Though sources regarding Gautama's family life are scant, we have every reason to believe that he was a loving husband and father. Somewhere in the back of his mind, however, was a restless sense of incompleteness and an increasingly overpowering empathy for less fortunate people. How could he remain in his artificial bliss, he thought, when the world around him was suffering? And how could he continue to ignore the brute fact that his beloved wife and son would one day wither into suffering infirmity and death?
With the goal of discovering the truth about life and death, Gautama resolved to leave behind his home and family and to return only after he had procured the antidote. Late one night, when he was twenty-nine years old, Gautama gazed long upon his sleeping wife and child and then quietly departed from the palace. Thus did he relinquish everything he had known and loved up to that point in his life.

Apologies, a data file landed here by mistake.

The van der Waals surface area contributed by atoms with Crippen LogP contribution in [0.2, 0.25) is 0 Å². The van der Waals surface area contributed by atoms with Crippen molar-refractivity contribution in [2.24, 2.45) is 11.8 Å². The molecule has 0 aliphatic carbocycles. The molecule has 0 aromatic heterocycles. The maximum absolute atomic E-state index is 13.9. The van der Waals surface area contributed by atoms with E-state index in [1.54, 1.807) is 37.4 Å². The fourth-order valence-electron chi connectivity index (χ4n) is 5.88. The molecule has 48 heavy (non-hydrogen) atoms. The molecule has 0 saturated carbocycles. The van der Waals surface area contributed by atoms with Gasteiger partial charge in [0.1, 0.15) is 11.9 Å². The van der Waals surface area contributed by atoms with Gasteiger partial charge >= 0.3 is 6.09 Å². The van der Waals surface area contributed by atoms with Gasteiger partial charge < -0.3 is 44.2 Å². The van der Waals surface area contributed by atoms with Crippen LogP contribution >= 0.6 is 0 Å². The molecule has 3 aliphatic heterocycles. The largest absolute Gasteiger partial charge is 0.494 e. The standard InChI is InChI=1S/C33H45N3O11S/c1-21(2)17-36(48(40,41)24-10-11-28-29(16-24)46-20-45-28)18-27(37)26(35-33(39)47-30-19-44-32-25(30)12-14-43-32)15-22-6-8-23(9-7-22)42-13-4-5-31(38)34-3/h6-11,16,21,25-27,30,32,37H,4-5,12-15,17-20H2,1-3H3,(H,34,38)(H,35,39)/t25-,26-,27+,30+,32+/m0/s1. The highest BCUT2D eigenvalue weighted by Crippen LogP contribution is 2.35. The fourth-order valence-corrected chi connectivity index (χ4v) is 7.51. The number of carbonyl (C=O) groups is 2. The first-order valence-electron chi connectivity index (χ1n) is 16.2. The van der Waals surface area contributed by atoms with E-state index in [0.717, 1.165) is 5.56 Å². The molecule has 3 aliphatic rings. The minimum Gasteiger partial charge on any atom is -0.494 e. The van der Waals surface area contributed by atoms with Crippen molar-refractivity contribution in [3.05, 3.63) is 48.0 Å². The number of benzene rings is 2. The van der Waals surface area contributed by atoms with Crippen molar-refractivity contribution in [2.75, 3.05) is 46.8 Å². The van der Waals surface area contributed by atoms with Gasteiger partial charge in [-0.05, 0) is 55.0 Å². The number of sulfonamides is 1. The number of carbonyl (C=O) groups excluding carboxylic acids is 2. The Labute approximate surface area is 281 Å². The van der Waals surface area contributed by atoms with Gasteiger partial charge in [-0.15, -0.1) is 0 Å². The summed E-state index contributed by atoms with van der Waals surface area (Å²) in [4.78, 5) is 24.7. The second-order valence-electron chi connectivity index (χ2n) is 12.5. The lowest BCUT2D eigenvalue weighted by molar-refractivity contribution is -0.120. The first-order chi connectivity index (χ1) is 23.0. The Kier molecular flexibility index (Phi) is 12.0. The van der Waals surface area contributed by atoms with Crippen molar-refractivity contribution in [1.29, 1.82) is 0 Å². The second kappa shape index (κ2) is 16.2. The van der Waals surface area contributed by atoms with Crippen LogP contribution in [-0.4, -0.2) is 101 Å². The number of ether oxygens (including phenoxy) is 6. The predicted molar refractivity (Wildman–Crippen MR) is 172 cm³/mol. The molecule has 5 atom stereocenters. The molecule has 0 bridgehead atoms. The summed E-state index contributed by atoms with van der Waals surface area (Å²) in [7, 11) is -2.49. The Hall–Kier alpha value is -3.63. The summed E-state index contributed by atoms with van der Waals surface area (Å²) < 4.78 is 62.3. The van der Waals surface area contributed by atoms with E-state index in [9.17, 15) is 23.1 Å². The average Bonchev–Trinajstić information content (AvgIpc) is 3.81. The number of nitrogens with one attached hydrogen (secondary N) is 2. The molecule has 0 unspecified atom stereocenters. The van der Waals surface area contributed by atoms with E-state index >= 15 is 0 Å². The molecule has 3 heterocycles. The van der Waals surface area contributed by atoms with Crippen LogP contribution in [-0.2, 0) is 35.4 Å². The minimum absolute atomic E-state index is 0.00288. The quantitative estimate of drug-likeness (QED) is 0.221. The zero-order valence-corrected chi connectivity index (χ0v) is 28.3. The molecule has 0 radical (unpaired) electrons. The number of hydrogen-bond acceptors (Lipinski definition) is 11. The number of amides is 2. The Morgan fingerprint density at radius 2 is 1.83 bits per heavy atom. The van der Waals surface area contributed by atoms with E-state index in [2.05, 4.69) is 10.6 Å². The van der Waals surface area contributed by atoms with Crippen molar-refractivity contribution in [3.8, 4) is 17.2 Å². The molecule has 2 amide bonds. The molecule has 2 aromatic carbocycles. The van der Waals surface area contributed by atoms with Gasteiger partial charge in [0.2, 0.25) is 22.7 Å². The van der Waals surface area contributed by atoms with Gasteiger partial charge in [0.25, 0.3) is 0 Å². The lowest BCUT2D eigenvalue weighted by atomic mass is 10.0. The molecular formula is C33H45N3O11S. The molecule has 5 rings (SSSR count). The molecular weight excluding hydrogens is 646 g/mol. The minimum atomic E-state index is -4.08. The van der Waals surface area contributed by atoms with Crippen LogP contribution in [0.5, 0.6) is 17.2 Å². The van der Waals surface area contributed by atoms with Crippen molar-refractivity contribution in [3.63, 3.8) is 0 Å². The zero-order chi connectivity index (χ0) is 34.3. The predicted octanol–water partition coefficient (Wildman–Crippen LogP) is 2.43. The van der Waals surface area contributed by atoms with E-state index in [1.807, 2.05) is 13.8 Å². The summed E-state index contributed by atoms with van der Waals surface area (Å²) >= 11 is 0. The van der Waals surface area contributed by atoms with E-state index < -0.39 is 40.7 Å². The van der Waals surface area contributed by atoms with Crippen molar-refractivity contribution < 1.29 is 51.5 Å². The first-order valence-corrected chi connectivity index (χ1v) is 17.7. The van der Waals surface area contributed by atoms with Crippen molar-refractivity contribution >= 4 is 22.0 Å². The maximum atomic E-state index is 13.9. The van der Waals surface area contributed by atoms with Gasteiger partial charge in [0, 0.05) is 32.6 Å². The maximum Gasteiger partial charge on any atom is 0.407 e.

It is an interesting paradox that in order for Gautama to become enlightened and cure the puzzle of human suffering, he had to cause more of it by leaving his family.
The Vedic literature develops the basic pantheon of Hinduism. A trinity of gods — Brahma, Vishnu, and Shiva — forms the hub of Hindu beliefs.
In the time of Gautama, the Vedic traditions had grown increasingly ritualistic, and a class of priests, known as Brahmins, had developed into the established peddlers of religious truth.